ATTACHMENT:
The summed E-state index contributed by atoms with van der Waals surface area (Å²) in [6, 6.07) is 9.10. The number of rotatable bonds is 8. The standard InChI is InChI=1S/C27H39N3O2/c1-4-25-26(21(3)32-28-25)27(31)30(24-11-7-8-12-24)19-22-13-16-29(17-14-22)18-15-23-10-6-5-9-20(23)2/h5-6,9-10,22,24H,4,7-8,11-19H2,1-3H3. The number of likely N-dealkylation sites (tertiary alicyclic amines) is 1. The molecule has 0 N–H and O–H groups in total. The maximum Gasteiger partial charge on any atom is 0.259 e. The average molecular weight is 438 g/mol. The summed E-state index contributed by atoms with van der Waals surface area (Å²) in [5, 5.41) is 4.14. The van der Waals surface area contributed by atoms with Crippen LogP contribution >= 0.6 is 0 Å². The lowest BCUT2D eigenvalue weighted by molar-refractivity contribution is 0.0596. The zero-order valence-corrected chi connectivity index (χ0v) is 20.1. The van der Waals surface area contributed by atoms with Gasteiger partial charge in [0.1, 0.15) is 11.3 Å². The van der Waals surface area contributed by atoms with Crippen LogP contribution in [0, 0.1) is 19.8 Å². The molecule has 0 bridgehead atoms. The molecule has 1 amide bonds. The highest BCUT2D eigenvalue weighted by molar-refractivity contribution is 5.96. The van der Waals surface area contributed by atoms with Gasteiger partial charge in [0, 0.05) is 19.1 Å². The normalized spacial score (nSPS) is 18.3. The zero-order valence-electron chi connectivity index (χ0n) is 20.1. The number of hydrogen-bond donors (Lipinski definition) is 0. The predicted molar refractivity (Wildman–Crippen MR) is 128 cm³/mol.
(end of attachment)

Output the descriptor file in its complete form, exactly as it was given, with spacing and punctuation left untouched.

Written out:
The summed E-state index contributed by atoms with van der Waals surface area (Å²) in [6, 6.07) is 9.10. The number of rotatable bonds is 8. The standard InChI is InChI=1S/C27H39N3O2/c1-4-25-26(21(3)32-28-25)27(31)30(24-11-7-8-12-24)19-22-13-16-29(17-14-22)18-15-23-10-6-5-9-20(23)2/h5-6,9-10,22,24H,4,7-8,11-19H2,1-3H3. The number of likely N-dealkylation sites (tertiary alicyclic amines) is 1. The molecule has 0 N–H and O–H groups in total. The maximum Gasteiger partial charge on any atom is 0.259 e. The average molecular weight is 438 g/mol. The summed E-state index contributed by atoms with van der Waals surface area (Å²) in [5, 5.41) is 4.14. The van der Waals surface area contributed by atoms with Crippen LogP contribution >= 0.6 is 0 Å². The lowest BCUT2D eigenvalue weighted by molar-refractivity contribution is 0.0596. The zero-order valence-corrected chi connectivity index (χ0v) is 20.1. The van der Waals surface area contributed by atoms with Gasteiger partial charge in [0.1, 0.15) is 11.3 Å². The van der Waals surface area contributed by atoms with Crippen LogP contribution in [0, 0.1) is 19.8 Å². The molecule has 0 bridgehead atoms. The molecule has 1 amide bonds. The highest BCUT2D eigenvalue weighted by molar-refractivity contribution is 5.96. The van der Waals surface area contributed by atoms with Gasteiger partial charge in [0, 0.05) is 19.1 Å². The normalized spacial score (nSPS) is 18.3. The zero-order valence-electron chi connectivity index (χ0n) is 20.1. The number of hydrogen-bond donors (Lipinski definition) is 0. The predicted molar refractivity (Wildman–Crippen MR) is 128 cm³/mol.